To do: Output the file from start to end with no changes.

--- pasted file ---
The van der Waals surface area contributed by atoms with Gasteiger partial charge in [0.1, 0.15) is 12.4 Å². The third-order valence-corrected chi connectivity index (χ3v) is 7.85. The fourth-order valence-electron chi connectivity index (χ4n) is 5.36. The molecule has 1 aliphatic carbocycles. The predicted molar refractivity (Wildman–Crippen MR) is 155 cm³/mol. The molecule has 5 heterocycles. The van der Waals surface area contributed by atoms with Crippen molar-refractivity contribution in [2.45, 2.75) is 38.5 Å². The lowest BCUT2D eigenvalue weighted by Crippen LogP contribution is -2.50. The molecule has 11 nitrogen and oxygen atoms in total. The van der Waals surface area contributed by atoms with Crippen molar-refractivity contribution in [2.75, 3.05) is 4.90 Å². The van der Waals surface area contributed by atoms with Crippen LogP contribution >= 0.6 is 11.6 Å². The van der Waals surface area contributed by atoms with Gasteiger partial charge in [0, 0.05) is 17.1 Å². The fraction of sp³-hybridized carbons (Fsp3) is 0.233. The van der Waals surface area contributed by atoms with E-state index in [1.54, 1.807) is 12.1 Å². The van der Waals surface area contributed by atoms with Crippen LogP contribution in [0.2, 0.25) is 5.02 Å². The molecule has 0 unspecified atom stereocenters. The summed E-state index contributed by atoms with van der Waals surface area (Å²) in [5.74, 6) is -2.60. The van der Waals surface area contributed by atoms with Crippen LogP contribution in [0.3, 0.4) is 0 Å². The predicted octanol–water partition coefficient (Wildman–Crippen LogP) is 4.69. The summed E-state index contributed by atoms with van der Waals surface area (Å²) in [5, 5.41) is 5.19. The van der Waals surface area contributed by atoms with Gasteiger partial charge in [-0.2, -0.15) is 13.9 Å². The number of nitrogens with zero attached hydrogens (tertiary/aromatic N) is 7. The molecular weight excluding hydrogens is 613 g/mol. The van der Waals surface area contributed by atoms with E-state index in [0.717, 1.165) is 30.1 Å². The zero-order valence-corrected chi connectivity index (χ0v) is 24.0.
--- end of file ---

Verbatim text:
The van der Waals surface area contributed by atoms with Gasteiger partial charge in [0.1, 0.15) is 12.4 Å². The third-order valence-corrected chi connectivity index (χ3v) is 7.85. The fourth-order valence-electron chi connectivity index (χ4n) is 5.36. The molecule has 1 aliphatic carbocycles. The predicted molar refractivity (Wildman–Crippen MR) is 155 cm³/mol. The molecule has 5 heterocycles. The van der Waals surface area contributed by atoms with Crippen molar-refractivity contribution in [2.45, 2.75) is 38.5 Å². The lowest BCUT2D eigenvalue weighted by Crippen LogP contribution is -2.50. The molecule has 11 nitrogen and oxygen atoms in total. The van der Waals surface area contributed by atoms with Crippen molar-refractivity contribution in [2.75, 3.05) is 4.90 Å². The van der Waals surface area contributed by atoms with Crippen LogP contribution >= 0.6 is 11.6 Å². The van der Waals surface area contributed by atoms with Gasteiger partial charge in [0, 0.05) is 17.1 Å². The fraction of sp³-hybridized carbons (Fsp3) is 0.233. The van der Waals surface area contributed by atoms with E-state index in [1.54, 1.807) is 12.1 Å². The van der Waals surface area contributed by atoms with Crippen LogP contribution in [0.2, 0.25) is 5.02 Å². The molecule has 0 unspecified atom stereocenters. The summed E-state index contributed by atoms with van der Waals surface area (Å²) in [5.74, 6) is -2.60. The van der Waals surface area contributed by atoms with Crippen LogP contribution in [0.3, 0.4) is 0 Å². The predicted octanol–water partition coefficient (Wildman–Crippen LogP) is 4.69. The summed E-state index contributed by atoms with van der Waals surface area (Å²) in [5, 5.41) is 5.19. The van der Waals surface area contributed by atoms with Gasteiger partial charge in [-0.2, -0.15) is 13.9 Å². The number of nitrogens with zero attached hydrogens (tertiary/aromatic N) is 7. The molecular weight excluding hydrogens is 613 g/mol. The van der Waals surface area contributed by atoms with E-state index in [0.717, 1.165) is 30.1 Å². The zero-order valence-corrected chi connectivity index (χ0v) is 24.0.